For one of my class projects, I’ve been reading a lot about interactive machine learning – an approach which Karl Sims describes as allowing “the user and computer to interactively work together in a new way to produce results that neither could easily produce alone.”
In someways, this approach is intuitive. Michael Muller, for example, argues that any work with technology has an inherently social dimension. “Must we always analyze the impact of technology on people,” he asks, “or is there just as strong an impact of people on technology?” From this perspective, any machine learning approach which doesn’t account for both the user and the algorithm is incomplete.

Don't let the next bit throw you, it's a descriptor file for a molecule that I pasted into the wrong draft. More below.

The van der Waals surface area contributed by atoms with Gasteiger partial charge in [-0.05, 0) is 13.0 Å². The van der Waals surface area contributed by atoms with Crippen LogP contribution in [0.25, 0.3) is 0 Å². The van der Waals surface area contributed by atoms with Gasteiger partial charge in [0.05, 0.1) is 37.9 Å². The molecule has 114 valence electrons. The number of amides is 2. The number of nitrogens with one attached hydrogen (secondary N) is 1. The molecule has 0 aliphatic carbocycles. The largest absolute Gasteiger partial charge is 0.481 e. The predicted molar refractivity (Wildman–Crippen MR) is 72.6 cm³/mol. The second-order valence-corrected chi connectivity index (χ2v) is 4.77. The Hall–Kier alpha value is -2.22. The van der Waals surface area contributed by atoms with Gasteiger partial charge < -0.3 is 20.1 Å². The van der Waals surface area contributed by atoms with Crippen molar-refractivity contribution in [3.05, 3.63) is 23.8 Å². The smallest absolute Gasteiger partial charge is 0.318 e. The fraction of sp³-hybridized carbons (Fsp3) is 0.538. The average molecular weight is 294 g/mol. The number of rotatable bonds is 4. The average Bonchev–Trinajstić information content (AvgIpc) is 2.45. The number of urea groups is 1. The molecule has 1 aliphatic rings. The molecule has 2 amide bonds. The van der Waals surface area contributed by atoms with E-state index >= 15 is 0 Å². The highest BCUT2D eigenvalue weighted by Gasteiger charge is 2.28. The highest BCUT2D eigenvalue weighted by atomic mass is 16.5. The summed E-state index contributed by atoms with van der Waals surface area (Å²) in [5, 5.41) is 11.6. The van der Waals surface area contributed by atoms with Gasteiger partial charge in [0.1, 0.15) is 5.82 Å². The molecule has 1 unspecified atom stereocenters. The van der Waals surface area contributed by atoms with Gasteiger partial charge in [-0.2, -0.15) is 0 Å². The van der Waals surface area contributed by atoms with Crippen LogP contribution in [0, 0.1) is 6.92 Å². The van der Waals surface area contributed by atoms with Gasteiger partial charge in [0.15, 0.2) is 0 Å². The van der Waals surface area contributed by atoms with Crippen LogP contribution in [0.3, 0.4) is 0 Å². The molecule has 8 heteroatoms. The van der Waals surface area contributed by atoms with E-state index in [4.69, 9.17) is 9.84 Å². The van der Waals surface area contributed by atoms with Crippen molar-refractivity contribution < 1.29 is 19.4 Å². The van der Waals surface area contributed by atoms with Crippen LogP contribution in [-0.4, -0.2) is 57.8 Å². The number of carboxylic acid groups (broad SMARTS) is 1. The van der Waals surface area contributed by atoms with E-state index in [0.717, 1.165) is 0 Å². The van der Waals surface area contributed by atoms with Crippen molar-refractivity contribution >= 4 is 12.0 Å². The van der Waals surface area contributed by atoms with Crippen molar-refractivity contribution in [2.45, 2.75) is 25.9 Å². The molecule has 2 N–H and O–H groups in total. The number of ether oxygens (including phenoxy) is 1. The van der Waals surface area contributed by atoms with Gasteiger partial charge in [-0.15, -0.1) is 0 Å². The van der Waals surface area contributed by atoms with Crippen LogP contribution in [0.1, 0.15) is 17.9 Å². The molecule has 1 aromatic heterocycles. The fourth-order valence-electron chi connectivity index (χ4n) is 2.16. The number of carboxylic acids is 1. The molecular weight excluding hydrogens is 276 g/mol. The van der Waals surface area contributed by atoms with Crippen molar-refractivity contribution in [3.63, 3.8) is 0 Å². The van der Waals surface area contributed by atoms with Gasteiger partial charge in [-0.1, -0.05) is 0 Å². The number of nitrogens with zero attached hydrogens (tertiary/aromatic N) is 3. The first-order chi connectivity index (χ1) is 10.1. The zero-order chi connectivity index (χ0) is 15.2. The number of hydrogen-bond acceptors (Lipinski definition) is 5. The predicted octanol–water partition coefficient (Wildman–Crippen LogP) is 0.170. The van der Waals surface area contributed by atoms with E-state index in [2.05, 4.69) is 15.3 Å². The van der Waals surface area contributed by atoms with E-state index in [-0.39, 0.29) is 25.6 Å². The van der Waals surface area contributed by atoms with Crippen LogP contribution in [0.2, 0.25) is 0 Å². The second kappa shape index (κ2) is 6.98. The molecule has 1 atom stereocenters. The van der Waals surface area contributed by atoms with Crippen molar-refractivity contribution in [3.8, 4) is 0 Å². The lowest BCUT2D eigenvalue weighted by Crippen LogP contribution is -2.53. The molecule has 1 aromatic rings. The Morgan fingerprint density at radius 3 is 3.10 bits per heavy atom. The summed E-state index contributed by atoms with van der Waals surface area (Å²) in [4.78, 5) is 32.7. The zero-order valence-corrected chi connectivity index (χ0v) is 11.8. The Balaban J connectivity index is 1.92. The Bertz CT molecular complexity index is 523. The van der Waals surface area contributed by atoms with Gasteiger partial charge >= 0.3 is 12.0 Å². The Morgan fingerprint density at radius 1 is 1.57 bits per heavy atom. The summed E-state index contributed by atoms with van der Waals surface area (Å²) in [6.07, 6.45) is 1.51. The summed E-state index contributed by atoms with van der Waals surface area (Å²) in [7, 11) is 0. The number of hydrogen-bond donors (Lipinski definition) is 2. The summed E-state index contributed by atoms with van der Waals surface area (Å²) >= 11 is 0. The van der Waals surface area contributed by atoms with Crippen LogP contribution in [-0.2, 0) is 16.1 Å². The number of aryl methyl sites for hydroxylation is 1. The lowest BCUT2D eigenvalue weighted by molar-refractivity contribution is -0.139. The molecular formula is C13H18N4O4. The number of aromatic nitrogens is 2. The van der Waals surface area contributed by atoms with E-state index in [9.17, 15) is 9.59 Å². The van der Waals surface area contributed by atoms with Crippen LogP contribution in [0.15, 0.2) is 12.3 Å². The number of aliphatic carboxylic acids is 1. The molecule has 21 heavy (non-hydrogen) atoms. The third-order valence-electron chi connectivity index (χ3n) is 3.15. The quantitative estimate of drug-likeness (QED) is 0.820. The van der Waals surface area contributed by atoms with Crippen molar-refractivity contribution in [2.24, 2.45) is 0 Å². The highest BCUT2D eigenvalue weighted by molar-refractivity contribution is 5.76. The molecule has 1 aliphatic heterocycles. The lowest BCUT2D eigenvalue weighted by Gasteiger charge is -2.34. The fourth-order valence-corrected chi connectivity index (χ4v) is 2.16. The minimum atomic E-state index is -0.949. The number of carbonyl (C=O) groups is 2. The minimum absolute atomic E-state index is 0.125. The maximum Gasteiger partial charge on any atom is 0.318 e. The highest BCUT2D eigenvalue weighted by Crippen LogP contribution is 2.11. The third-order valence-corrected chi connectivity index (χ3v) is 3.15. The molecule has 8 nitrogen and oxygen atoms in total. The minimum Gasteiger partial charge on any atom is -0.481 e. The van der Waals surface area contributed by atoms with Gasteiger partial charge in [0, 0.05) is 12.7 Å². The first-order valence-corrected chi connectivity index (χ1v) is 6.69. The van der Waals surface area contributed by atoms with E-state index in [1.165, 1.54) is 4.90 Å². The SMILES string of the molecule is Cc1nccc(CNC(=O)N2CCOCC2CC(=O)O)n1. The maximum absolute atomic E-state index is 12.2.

Jerry Fails and Dan Olsen fully embrace this approach, proposing a paradigm shift in the fundamental way researchers approach machine learning tasks. While classic machine learning models “require the user to choose features and wait an extended amount of time for the algorithm to train,” Fails and Olsen propose an interactive machine learning approach which feeds a large number of features into a classifier, with human judgement continually correcting and refining the results. They find this approach removes the need to pre-select features, reduces the burden of technical knowledge on the user, and significantly speeds up training.